Another beauty of Azeri kitchen is that dishes can be versatile. Buglama for example can be made with fish, chicken, lamb or beef (or I suppose tofu if you are a vegetarian). I have made this dish twice now, first time using swordfish. Was not a success. According to my husband it was too bland. Since traditionally it is made with lamb (like so many Azeri dishes), I opted for beef (because my husband does not like lamb all that much). All the while I worried about the flavor. See, the dish is just meat and vegetables and if no flavor is infused into it, it will taste…well like meat and vegetables. So I decided to remedy that by frying up the meat first. I chose some oxtail and ribs (the thick kind). After frying up the meat, I fried some onions. Then I layered the dish with vegetables and left it to stew for about an hour. I was not disappointed with the result this time.

Buglama

1 – 2 LB oxtail and beef ribs (or you can use lamb ribs)

2 tsp salt (or to taste)

2 tsp coriander

2 tsp pepper

2 cloves of garlic, diced

1 large onion, coarsely chopped

3 tbs butter or olive oil

2 green peppers, julienned

1 large tomato sliced

1/2 cup water

 

Melt the butter in the dutch oven (or any deep pan). Wait for butter to really heat up, then add the meat and quickly fry on all sides. Remove the meat to a plate. Chop up the onion and add to the pan, fry for a few minutes or until the onion softens and becomes clear. Add salt and pepper. Place the meat back into the pan, mix up with the onions. Add salt, pepper, diced garlic and coriander. Layer the rest of the vegetables on top (pepper and tomato). Add half a cup of water and let it boil/stew for about an hour or until the meat is softened up. Serve with white rice and garnish with dill!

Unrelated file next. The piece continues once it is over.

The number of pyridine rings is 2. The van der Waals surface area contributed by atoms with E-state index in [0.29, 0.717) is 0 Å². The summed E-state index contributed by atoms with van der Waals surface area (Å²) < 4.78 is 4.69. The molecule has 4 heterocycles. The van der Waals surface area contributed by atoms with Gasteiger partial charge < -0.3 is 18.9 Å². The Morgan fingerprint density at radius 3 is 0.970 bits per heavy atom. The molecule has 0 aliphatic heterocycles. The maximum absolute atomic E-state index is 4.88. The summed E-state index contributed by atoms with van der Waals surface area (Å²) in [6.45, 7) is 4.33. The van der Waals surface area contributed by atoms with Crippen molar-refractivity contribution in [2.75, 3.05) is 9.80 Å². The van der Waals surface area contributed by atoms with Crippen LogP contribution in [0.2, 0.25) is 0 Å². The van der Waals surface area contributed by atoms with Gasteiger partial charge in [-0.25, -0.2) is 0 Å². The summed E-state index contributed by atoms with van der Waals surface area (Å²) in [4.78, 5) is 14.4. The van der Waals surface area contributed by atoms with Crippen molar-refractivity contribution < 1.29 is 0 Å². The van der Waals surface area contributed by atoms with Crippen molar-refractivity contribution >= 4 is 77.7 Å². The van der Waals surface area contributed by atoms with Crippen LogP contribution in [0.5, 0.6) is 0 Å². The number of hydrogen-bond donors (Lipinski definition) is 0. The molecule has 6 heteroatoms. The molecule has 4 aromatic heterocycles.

Buglama

Chilled Yogurt Soup: Dogramach or Ovdukh

I have a love/hate relationship with herbs. I dislike them in soups and stews. I love them fresh. I know they add tons of flavor to food and are a staple in Azeri kitchen, but I shy away from them. The dislike for cooked herbs started when I was a child, and continued into adulthood for me. I have however started warming up to it slowly…I actually like sebzi gourma (it’s a type of plov where meat is cooked with tons of herbs) and dovga (a cooked yogurt and herb soup).